Dianna Suarez: Public access to Bear River threatened | TheUnion.com
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Dianna Suarez: Public access to Bear River threatened

Have you ever been to Combie Reservoir? I haven’t, because Combie Reservoir is not accessible to the public.

It was once a river where the indigenous people lived, prayed and buried their dead. It was once a river where the public could access the water. Now it is a private reservoir created by the Nevada Irrigation District with public money.

Only those people who belong to a private homeowners association, can enjoy the reservoir, but the rest of us are cut off. Upstream at Rollins Reservoir, private concessionaires charge admission and fees to use the reservoir.



Between Rollins and Combie reservoirs there are only six miles left of the Bear River. We the people have free access to this beautiful river and flowing water from public campgrounds, beaches, fishing areas, Dog Bar Bridge crossing, trails and private homes. Some people kayak, tube or raft from the public access on Milk Ranch Road down river to the Dog Bar Bridge. Many people pan and sluice for gold, hike, fish and swim along this river. The Bear River Campgrounds offer free access on land owned in the public trust by the state of California, and managed by Placer County Parks for the public interest.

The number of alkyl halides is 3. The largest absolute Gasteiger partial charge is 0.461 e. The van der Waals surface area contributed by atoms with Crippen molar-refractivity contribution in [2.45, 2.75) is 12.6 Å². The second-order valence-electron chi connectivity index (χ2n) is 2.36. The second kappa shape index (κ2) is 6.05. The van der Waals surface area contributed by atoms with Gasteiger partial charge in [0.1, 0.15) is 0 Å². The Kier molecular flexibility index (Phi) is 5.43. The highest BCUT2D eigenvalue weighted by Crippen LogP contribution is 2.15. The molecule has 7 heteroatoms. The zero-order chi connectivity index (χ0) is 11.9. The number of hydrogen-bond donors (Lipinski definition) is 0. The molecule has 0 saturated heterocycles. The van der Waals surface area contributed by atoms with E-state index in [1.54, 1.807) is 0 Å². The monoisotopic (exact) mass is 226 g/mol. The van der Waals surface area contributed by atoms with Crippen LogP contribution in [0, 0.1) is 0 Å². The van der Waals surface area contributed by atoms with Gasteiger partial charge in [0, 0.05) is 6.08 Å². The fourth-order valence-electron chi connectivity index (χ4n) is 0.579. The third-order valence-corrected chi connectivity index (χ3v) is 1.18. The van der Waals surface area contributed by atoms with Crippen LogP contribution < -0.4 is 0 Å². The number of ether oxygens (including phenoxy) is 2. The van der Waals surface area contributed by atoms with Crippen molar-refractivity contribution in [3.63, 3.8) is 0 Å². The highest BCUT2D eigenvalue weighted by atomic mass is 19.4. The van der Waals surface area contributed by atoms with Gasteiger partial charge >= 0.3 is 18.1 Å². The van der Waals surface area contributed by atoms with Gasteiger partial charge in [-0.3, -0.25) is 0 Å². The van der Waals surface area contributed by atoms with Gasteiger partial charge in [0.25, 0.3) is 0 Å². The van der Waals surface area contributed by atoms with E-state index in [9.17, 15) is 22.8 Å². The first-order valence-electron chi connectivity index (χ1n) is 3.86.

Will we stand aside and allow this further taking of our access to public lands and clean water?

This access to public lands and water is a right that we the people hold.




This right to access these public lands and the Bear River is threatened by Nevada Irrigation District, based in Nevada County. We have no representation on their elected board and no ability to influence their agenda. Our rights will be taken away from the many for the few if Nevada Irrigation District is successful in their third attempt to build yet another dam on our Bear River.

Centennial Reservoir, called the Parker Dam proposal since 1926, would flood lands between Combie Reservoir and Rollins Reservoir. There would be no river left! The last of the local indigenous people’s sacred sites, burials and cultural sites would be wiped out. There would be no more rafting, tubing, fishing, gold panning or public access to our lands and water. The Bear River Campgrounds and Dog Bar crossing, the last public access in our area to the Bear River will be gone.

Will we stand aside and allow this further taking of our access to public lands and clean water? If we the people stand together, we can change this terrible plan.

What can you do? Go to http://www.savebearriver.com/ and sign our petition, like us on Facebook at Save Bear River or No Centennial Dam.

There will be another Bear River Celebration at the Group Campground on Plum Tree Road near the town of Colfax on the Bear River on Saturday and Sunday, Oct. 8-9. For more information, visit http://www.savebearriver.com.

If we stand together, we can make a better plan for everyone.

Dianna Suarez lives in Colfax.


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